New Jersey, where she grew up, has many factories and pharmaceutical companies that use chemical engineers, she said. She'll return there to live with her father, and look for a job after a vacation to Hawaii with her grandparents.

If she doesn't quickly find an engineering job, her cousin can hire her as a long-distance trucking dispatcher at $700 a week.

Some businesses are willing to take a chance on smart students with no preparation.

Michael Eldridge has a job waiting in business, though he didn't major or intern at a business. Eldridge, of Ellington, graduated from Loomis Chaffee in Windsor, then Bowdoin College in Maine, where he double majored in physics and religion and spent his summers doing physics research.

His career placement office suggested he apply for a business consulting job at IBM, a regular recruiter at Bowdoin.

"I feel very fortunate. I interviewed for a job back in October, and I'll be starting in August," he said. He'll be working in the Washington, D.C., suburbs, and will make about $60,000 a year. Eldridge acknowledges he knows "virtually nothing" about business consulting, but is comforted that classmates hired by IBM also will be starting from scratch.

Great Divide

Caitlin Kent, who graduates from Wesleyan with a double major in government and Latin American Studies, is at the other end of the salary spectrum from Eldridge. She will be working in California without pay on U.S. Rep. Jerry McNerney's re-election campaign through November as a field organizer. The Democratic Congressional Campaign Committee will provide her with a place to live. She plans to go to law school in 2011.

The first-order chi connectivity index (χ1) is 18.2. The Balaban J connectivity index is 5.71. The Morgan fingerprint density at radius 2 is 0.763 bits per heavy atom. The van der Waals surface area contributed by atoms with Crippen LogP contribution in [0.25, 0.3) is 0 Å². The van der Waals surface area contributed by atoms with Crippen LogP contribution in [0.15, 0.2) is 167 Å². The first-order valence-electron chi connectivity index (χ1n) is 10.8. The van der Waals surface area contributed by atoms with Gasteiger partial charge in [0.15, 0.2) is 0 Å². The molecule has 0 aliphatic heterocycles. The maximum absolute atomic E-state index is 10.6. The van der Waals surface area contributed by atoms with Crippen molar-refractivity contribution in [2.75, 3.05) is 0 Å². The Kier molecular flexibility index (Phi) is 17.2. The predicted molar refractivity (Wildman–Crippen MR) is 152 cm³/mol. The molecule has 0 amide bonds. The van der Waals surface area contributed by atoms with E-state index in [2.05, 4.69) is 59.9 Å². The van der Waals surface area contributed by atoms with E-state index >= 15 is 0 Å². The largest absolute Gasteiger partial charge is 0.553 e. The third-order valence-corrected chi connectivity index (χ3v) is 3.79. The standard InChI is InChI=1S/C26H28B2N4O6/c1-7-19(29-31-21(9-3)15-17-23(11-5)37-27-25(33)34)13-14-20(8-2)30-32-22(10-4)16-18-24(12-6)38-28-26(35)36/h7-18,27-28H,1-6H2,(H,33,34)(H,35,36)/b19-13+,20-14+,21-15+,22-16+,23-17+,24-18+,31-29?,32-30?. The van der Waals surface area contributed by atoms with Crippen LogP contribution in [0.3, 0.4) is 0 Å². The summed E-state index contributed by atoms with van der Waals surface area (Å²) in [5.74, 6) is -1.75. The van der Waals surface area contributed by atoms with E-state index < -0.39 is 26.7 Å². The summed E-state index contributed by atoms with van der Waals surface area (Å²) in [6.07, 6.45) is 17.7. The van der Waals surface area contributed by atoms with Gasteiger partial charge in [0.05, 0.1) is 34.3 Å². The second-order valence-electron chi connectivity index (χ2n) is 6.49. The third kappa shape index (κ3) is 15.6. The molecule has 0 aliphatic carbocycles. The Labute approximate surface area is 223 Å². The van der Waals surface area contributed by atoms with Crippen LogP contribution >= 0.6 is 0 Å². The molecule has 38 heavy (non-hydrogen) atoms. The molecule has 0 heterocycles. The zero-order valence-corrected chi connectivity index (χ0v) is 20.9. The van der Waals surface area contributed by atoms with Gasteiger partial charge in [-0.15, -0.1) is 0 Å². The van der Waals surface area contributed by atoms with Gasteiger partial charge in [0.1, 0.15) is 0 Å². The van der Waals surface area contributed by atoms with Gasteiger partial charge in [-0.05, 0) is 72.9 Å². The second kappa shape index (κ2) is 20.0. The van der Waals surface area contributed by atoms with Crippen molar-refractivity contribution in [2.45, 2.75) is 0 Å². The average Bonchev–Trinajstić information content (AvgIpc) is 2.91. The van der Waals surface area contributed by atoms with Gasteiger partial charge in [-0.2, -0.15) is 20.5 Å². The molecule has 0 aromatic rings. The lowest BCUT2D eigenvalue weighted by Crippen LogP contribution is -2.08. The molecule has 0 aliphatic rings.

That's an extreme example, but the salary divide is wide for graduates in humanities and social sciences, compared with those in business and sciences, said Sum.

There's also a wide gap between those who land professional jobs and those who don't. Sum said the average salary in 2009 for recent college graduates in professional career jobs was $33,000; for the rest, it was $21,000.

Young people without education have had the highest unemployment in this recession, but Sum said policymakers should also pay attention to the underemployment of college graduates. "There's a big cost we all pay for this," he said, as underemployed pay less in taxes to support society, and lose years when they could be learning relevant skills.

Some of the jobs graduates have landed are a one-year hiatus before career decision-making begins.

Ruthie Lazenby majored in French and philosophy at Wesleyan, and will teach English 12 hours a week in the French Alps for about $1,100 a month. She grew up in Montpelier, Vt., and hopes to find work at a ski resort on the side during the winter.

Her thoughts of what to do in 2011 are vague. She said she'd like to write for an arts and culture magazine, or work in publishing, but knows magazines and book publishing are struggling financially.

"I'm sort of putting it out of my mind," she said. "A lot of people are hoping the job market will improve next year."

Her parents aren't worried about her lack of direction. "They want me to go out and experience something," she said. Her mother, who also majored in philosophy, spent several years backpacking through Europe, living on barges, and selling paintings door to door. Now she's a doctor.

Reprinted with permission of the Hartford Courant. To view other stories on this topic, search the Hartford Courant Archives at http://www.courant.com/archives.
| Last update: September 25, 2012 |